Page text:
A Note on the Survey Results.
CMS selected two groups of hospitals to receive its survey. One group consisted of the universe of 130 specialty hospitals that CMS knows to exist. This group includes the 76 specialty hospitals previously identified in the HHS MMA Study, the 49 specialty hospitals that had requested an advisory opinion during the moratorium, and other hospitals identified by CMS as specialty hospitals based on Medicare claims data. The second group of hospitals consisted of acute care hospitals identified as competitors of specialty hospitals. It appears that hospital response to several survey questions was minimal, particularly for the survey questions on investment interests and compensation arrangements. According to the report, many hospitals only completed the portions of the survey that they wanted to answer and left the rest blank.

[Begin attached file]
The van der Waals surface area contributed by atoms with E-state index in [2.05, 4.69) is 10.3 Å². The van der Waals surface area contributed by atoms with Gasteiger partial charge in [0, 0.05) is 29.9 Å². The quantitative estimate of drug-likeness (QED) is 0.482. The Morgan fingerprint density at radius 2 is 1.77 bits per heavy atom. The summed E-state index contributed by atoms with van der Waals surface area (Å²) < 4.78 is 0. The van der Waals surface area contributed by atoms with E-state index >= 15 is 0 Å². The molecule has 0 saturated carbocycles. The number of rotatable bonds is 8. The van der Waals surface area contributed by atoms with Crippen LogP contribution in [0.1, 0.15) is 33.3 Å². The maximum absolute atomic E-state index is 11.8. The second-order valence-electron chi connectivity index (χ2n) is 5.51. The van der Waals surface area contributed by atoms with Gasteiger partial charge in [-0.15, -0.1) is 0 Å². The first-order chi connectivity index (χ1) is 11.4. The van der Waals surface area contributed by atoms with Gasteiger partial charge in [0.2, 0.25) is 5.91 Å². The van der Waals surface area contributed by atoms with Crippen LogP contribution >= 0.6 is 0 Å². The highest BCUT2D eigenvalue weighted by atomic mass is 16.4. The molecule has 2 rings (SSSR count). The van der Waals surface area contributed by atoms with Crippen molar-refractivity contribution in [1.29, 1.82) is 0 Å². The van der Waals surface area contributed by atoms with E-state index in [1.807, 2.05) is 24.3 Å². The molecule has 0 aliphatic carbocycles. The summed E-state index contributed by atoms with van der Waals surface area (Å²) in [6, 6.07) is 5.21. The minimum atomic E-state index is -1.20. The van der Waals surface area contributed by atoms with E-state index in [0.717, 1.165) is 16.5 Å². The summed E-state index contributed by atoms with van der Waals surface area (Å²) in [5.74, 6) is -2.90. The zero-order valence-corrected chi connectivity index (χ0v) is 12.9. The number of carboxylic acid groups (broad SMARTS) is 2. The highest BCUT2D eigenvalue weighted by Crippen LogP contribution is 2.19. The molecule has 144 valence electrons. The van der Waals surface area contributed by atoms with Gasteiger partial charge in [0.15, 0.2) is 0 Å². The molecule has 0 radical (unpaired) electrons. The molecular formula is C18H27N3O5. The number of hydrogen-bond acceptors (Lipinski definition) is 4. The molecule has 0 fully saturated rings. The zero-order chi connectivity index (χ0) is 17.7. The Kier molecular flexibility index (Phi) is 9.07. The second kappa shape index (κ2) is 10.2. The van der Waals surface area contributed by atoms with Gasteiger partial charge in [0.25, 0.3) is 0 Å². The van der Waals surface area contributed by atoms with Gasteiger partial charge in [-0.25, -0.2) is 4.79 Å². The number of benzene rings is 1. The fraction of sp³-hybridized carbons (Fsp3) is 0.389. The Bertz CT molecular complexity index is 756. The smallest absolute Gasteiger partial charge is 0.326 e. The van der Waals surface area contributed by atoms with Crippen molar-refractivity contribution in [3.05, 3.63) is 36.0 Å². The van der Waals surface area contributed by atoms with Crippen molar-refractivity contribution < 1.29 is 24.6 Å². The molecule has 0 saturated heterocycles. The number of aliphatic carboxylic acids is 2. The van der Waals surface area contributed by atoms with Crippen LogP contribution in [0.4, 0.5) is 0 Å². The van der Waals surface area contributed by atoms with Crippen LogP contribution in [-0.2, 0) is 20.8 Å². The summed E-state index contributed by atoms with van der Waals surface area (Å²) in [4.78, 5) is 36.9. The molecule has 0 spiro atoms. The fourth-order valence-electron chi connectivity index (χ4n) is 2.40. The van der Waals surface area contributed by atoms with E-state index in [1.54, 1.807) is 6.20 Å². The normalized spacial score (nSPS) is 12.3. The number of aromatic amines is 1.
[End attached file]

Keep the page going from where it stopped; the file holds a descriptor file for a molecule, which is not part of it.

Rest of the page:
CMS' Strategic and Implementing Plan for Addressing Issues Related to Specialty Hospitals.
A. Continue Making Improvements in the Diagnosis Related Group (DRG) and Ambulatory Surgical Center (ASC) Payment Systems
According to CMS, the most effective way to deal with perceived unfair competition by specialty hospitals in the form of selecting more profitable diagnosis related groups (DRGs) and more profitable patients (that is, less severely ill) within those DRGs is to make the DRG payment system more accurate. This process began with two sweeping changes made by CMS to the Inpatient Prospective Payment System reimbursement rates for FY 2007: 1) the creation of 20 new DRGs and modification of 32 others in an effort to improve the DRG system's recognition of severity of illness; and 2) the adoption of a system of cost weights over a three year transition period beginning in FY 2007. CMS will continue to study further adjustments to both the DRG and weighting systems and may make further changes to the IPPS for FY 2008.